Thursday, February 26, 2015

Ya Gotta Have Faith For That To Work

A Saint, a musician, and an alien walk into a church...  Sure, a great lead-in to somebody's joke, but it's not so funny when this very scene is coming up in my current work. In my Dancer series I talked about friendships, family, and the hazards of power.  In "Tracks", I looked at the long road to redemption. As I near the end of "Siren's Song"'s first draft, I'm preparing to tackle a more touchy subject. Faith. The novel didn't start out with this intent, but I'm seeing the theme clearer with each new page written.

So what is faith, anyway? There are several aspects, but luckily I have several characters (grin) to explore some of those facets with. The shattered faith of the disillusioned. The emptiness of having no faith at all. And at the other end, the bitter anger toward an unjust god. In every case there is a reason why the person arrived there. In each instance, there is a genuine opportunity for rediscovery.

For me, and for these characters, finding faith, and personifying such faith in a god, is all about the journey and not the resolution. The worn phrase "God is all around you" takes on new meaning when you see a divine hand in what's taking place rather than being dunked in a pond. A soul's search for meaning in their lives may not even start with a religious intent. How faith is restored, be it in the discovery of self, others, or an over-arching deity, is the real story for me.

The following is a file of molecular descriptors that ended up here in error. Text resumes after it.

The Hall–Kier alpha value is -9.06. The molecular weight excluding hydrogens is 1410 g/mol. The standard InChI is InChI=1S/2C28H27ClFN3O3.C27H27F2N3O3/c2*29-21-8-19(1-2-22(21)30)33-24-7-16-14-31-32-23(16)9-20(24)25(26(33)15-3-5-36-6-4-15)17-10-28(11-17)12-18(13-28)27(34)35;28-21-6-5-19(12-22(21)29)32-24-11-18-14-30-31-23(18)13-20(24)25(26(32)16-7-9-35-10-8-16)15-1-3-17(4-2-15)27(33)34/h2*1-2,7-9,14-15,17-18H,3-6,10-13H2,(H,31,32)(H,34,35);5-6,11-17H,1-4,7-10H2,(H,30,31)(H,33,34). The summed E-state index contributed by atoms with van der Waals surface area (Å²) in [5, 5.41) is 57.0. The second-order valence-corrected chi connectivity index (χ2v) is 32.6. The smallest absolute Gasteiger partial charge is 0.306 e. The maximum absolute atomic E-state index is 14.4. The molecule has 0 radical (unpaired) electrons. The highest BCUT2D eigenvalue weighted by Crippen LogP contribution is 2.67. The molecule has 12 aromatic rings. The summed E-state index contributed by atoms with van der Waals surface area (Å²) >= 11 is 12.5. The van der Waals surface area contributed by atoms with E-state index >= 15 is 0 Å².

So lets talk about that trio I mentioned at the start. The Saint finds that the church titling her is a sham. The musician was so wrapped up in his own struggles that when he finally frees himself, he has...nothing. The alien rejects her gods, hating them for the infliction visited on her people. These deep issues simmer in the background, but they guide both the characters and the story along the journey. As a writer, I cannot afford to lean on a lectern and preach toward any given religion we have today. Great way to lose readers. What I will do, however, is study this powerful undercurrent in our society called "faith". There was a line out of a favorite SF movie of mine ("Serenity") where a preacher implores the main character that it wasn't important what he believed in, just that he believed. Powerful stuff when you dwell on it a tad.

A writer would be wise, in my opinion, not to foster a new religion (that's happened before with disastrous results) or force-feed an existing one. There's no middle ground for the hapless author as they will be assailed by believers and non-believers alike. Especially these days. Running through a shooting gallery would be preferable, and many writers simply drop faith of any kind from their stories altogether. That's too bad. Love, hatred, and survival tend to be the prime motivators for stories, but what about belief? Faith is so powerful that it can transcend all three of those previous categories. The trick is to understand that there are many types of faith springing from multiple sources. One doesn't have to settle on a religion. Or hide from one.

Kerry
www.kmtolan.com

1 comments:

Veronica Helen Hart said...

Beautifully said, Kerry. I'd never thought about faith in my books, but after reading your article, I realize faith plays an important role in at least two of them, "Elena" and "Reluctant Daughters." Without faith in something none of the characters would have survived. Thank you.